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Netanyahu May Have Leaked Secret Details Of U.S. Nuclear Negotiations With Iran To Israeli Press

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According to reports, Israeli Prime Minister Benjamin Netanyahu may have leaked secret details about the United States’ nuclear negotiations with Iran to the Israeli press.

Washington Post writer David Ignatius reported that an unnamed source revealed the alleged leaks, which are said to be secretive and “misleading.” The leaks, however, are not believed to be highly sensitive, and rather are “technical details of the U.S. offers to Iran in the nuclear talks, such as the number of centrifuges that Iran would be allowed to maintain,” according to Vox.

The Israeli media reportedly began publishing the secrets in late January, just days after President Obama and Netanyahu had a phone meeting about the Iran negotiations.

“U.S. officials believed that Netanyahu's office was the source of these reports and concluded that they couldn't be as transparent as before with the Israel leader about the secret talks,” Ignatius said in his report.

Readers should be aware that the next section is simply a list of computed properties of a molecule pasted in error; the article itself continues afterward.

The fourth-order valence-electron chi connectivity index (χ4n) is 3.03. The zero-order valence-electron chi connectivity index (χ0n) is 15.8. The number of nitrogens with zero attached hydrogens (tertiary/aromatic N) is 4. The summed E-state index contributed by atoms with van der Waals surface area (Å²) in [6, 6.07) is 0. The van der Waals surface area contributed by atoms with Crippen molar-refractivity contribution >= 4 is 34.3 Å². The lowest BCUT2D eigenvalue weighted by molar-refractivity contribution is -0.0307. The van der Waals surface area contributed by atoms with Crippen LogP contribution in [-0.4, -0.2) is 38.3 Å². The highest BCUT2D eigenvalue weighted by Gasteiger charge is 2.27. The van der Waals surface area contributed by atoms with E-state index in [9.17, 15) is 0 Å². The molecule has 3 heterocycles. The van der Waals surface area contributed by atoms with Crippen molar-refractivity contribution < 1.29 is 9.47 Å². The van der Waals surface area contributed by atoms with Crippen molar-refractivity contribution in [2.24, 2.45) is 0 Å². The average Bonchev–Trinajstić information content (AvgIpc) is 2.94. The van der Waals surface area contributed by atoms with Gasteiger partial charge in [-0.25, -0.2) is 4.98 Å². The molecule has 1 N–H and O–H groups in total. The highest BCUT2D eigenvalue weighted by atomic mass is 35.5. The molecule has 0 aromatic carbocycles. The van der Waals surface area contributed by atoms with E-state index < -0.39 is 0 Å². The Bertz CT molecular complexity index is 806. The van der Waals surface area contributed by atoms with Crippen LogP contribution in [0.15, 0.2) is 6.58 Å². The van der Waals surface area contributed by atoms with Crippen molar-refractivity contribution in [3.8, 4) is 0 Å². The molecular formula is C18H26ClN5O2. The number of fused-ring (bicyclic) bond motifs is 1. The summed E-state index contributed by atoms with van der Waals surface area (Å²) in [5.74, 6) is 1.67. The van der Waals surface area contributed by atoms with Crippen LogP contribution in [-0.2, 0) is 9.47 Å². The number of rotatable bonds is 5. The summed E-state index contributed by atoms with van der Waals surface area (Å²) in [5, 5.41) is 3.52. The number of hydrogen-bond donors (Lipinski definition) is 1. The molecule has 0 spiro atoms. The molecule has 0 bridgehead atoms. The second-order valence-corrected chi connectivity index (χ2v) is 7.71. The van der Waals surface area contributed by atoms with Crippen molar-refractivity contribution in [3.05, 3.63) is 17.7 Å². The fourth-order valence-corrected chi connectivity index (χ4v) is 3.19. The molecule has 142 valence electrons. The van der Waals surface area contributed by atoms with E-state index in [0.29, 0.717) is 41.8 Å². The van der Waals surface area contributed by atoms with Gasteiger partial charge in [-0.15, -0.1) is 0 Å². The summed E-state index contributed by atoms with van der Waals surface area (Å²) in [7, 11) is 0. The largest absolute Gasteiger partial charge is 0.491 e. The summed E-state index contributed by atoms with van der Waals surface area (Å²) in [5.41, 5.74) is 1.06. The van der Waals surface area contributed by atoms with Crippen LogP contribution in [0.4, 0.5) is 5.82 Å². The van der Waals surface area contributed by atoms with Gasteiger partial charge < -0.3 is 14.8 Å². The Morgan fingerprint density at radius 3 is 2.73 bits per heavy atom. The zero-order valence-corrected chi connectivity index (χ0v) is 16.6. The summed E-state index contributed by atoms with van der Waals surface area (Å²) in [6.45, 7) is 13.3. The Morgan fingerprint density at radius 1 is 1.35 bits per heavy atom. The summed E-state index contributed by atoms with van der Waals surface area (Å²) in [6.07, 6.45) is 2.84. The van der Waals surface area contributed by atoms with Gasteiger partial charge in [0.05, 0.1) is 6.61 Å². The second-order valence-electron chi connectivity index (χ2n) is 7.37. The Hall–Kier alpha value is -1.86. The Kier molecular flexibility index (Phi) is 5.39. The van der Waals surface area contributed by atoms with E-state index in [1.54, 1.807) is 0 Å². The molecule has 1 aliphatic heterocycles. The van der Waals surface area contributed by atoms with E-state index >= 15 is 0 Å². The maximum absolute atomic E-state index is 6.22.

“The details of the last round of negotiations are known in Washington, Paris, London, Moscow, Beijing, Berlin and Tehran,” an official from Netanyahu’s office said. “It is perplexing that a decision would be made to try to keep those details a secret from Jerusalem when Israel is threatened by Iran with annihilation and its very survival could be threatened by a bad deal.”

As Ignatius reported, March will be a very telling month in regard to the nuclear talks with Iran. Netanyahu will address Congress on March 3, Israeli elections will take place on the March 17, and the deadline for a framework deal in the negotiations is the March 24.

The alleged leaks could put a serious strain on the cooperation between the U.S. and Israel in regard to Iran. If cooperation between the two countries lessens and pressure is taken off of Iran, Iran then has “less incentive to make the painful concessions necessary to strike a deal, and a final nuclear deal is thus less likely to be achieved.”

Sources: Washington Post, Vox / Photo Credit:, wikicommons


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